Planting natives can help prevent issues with invasive species

Kali Katerberg/Daily Mining Gazette Buckthorn (top) and dormant Japanese Knotweed (bottom) are two ecologically damaging plants that should be replaced with native greenery to maintain a healthy ecosystem.

HOUGHTON — Remove the invasive and reintroduce the native–a key combination for keeping Michigan’s ecosystems healthy. 

As part of her talk on invasive species removal, Jill Fisher, botanist and educator for the Keweenaw Invasive Species Management Area (KISMA) encouraged gardeners to use more native plants. Fisher spoke at the Portage Lake District Library on Tuesday.

“This is my favorite part of doing this work, putting the natives back in there and increasing diversity,” Fisher said. “I wanted to make suggestions that were especially good for our native wildlife.”

Shrubs like highbush cranberry, mountain ash, hawthorn, and ninebark provide needed food for native wildlife, with oak, cherry, willow and birch being top ranked trees for caterpillars which are an important food source for hatchling birds and those that don’t get eaten grow into pollinators, Fisher said. 

These plants can be incorporated into landscaping and gardening to help the local ecosystem. Fisher sees MTU as a good example of this idea, blending natives with other decorative varieties. 

Fisher explains that non-native plants can be fine to use, provided they are not an invasive variety.

“The point being that it’s still great to put the natives in there because of that relationship with insects and birds,” she said.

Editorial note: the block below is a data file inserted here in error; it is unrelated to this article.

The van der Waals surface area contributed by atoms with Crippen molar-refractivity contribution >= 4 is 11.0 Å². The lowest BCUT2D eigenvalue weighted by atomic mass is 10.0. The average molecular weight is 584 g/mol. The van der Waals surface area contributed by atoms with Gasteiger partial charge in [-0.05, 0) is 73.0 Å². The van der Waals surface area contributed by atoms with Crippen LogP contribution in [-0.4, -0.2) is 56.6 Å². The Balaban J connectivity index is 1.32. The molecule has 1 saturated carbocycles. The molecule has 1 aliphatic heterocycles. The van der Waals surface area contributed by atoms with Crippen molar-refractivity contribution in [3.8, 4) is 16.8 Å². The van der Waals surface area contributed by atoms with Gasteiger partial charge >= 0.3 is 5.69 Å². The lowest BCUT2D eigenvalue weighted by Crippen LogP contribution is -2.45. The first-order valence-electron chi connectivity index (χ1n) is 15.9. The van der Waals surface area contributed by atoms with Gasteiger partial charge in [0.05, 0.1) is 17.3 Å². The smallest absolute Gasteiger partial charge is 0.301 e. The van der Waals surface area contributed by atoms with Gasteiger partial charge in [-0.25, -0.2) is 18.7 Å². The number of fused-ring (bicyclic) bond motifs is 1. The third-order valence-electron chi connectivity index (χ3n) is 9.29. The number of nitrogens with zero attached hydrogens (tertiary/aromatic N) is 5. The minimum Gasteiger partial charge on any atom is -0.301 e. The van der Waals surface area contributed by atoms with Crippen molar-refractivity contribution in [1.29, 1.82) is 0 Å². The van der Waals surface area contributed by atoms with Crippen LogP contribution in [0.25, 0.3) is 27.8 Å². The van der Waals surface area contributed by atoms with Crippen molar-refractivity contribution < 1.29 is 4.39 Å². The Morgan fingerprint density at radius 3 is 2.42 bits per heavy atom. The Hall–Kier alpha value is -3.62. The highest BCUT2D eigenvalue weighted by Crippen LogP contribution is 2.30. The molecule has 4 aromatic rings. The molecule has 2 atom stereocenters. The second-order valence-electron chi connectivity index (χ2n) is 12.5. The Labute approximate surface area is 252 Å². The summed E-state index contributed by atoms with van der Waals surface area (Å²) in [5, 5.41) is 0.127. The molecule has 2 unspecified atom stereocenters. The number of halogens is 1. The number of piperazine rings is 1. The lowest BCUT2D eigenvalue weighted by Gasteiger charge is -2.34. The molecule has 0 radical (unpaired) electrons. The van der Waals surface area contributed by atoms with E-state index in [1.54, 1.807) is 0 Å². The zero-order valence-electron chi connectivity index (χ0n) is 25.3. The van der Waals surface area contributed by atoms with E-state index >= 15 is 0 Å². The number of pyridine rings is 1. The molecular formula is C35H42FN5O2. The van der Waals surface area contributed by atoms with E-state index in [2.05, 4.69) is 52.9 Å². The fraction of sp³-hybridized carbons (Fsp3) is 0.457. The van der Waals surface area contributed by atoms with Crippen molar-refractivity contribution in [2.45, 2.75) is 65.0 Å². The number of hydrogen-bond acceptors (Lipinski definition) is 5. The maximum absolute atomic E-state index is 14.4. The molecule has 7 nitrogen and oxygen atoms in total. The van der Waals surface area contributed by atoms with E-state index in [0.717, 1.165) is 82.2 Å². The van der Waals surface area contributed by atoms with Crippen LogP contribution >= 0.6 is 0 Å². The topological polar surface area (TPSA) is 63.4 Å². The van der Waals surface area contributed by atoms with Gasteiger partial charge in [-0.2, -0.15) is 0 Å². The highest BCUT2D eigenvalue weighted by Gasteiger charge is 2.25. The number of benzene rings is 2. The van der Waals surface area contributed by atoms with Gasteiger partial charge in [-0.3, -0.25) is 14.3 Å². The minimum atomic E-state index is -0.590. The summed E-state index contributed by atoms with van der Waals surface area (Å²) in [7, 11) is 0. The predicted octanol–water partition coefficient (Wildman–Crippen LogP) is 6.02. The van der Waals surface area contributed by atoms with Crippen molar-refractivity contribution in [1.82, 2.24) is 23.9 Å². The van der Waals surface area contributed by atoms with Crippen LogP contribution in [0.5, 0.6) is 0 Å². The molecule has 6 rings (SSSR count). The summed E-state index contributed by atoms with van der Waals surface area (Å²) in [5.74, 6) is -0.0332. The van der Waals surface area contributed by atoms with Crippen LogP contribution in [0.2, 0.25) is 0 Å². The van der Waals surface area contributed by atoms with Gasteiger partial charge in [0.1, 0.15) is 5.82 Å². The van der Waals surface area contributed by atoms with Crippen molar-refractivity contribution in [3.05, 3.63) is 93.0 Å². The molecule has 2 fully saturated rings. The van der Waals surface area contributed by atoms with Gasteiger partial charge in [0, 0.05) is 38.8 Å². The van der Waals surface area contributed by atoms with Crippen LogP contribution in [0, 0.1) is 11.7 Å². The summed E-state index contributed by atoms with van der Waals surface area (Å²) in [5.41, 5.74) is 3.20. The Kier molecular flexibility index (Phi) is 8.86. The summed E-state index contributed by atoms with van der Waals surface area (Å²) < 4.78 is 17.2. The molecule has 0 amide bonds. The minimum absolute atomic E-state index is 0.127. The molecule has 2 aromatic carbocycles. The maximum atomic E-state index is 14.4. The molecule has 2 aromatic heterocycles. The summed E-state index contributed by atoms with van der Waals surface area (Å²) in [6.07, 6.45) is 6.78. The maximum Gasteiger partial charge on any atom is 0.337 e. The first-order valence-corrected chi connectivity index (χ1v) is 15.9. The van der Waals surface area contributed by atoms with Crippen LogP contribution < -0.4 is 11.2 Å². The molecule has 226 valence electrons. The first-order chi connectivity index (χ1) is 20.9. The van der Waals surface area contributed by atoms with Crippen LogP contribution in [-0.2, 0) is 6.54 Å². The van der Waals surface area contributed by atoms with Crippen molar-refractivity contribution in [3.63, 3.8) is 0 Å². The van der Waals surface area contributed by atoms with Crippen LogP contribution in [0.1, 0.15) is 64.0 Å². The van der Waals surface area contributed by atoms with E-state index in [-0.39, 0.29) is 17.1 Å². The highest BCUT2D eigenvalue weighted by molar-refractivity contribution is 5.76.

Many landscaping plants are chosen because they aren’t eaten by bugs. However, that’s not ideal. Fisher works to use beneficial and native plants in her own yard and even has a water feature that increases wildlife. 

For native plant hunters, he Houghton Keweenaw Conservation District holds a sale every spring.

“They’re a great source for these native things because they’re looking out for the wildlife…they’ve got some flowers too, that are good for the pollinators,” Fisher said.  

Otherwise, ask for native trees and plants at your local nursery.

“We all make mistakes… a neighbor gives us something they thought was cool, we find out later that it wasn’t…It happens, try to control those mistakes and don’t spread them,” she said. “Plants, such as Japanese barberry, are sold in nurseries that we shouldn’t plant because they become invasive,”

To improve a backyard ecosystem it is worthwhile to pay a little more attention to what’s growing. 

For more information on bird friendly native varieties to use when gardening visit www.michiganaudubon.org and the KISMA can be reached at KISMA.up@gmail.com and 906-487-1139.

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